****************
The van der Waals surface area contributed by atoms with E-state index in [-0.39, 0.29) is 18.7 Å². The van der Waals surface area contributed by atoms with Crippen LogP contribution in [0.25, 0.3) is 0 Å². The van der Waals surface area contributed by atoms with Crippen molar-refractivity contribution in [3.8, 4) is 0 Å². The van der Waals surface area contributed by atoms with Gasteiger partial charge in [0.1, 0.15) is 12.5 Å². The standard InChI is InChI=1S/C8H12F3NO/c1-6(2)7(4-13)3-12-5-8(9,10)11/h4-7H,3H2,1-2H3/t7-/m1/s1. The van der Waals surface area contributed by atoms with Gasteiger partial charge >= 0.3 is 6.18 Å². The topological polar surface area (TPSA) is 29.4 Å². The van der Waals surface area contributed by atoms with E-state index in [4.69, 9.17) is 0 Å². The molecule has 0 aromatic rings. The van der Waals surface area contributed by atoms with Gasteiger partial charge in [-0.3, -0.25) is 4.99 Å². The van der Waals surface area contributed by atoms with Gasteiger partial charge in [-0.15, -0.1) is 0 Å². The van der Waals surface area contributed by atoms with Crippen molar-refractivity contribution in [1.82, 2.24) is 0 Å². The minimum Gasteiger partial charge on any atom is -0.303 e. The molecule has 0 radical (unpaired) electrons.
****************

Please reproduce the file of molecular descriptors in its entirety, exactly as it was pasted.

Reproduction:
The van der Waals surface area contributed by atoms with E-state index in [-0.39, 0.29) is 18.7 Å². The van der Waals surface area contributed by atoms with Crippen LogP contribution in [0.25, 0.3) is 0 Å². The van der Waals surface area contributed by atoms with Crippen molar-refractivity contribution in [3.8, 4) is 0 Å². The van der Waals surface area contributed by atoms with Gasteiger partial charge in [0.1, 0.15) is 12.5 Å². The standard InChI is InChI=1S/C8H12F3NO/c1-6(2)7(4-13)3-12-5-8(9,10)11/h4-7H,3H2,1-2H3/t7-/m1/s1. The van der Waals surface area contributed by atoms with Gasteiger partial charge >= 0.3 is 6.18 Å². The topological polar surface area (TPSA) is 29.4 Å². The van der Waals surface area contributed by atoms with E-state index in [4.69, 9.17) is 0 Å². The molecule has 0 aromatic rings. The van der Waals surface area contributed by atoms with Gasteiger partial charge in [-0.3, -0.25) is 4.99 Å². The van der Waals surface area contributed by atoms with Gasteiger partial charge in [-0.15, -0.1) is 0 Å². The van der Waals surface area contributed by atoms with Crippen molar-refractivity contribution in [1.82, 2.24) is 0 Å². The minimum Gasteiger partial charge on any atom is -0.303 e. The molecule has 0 radical (unpaired) electrons.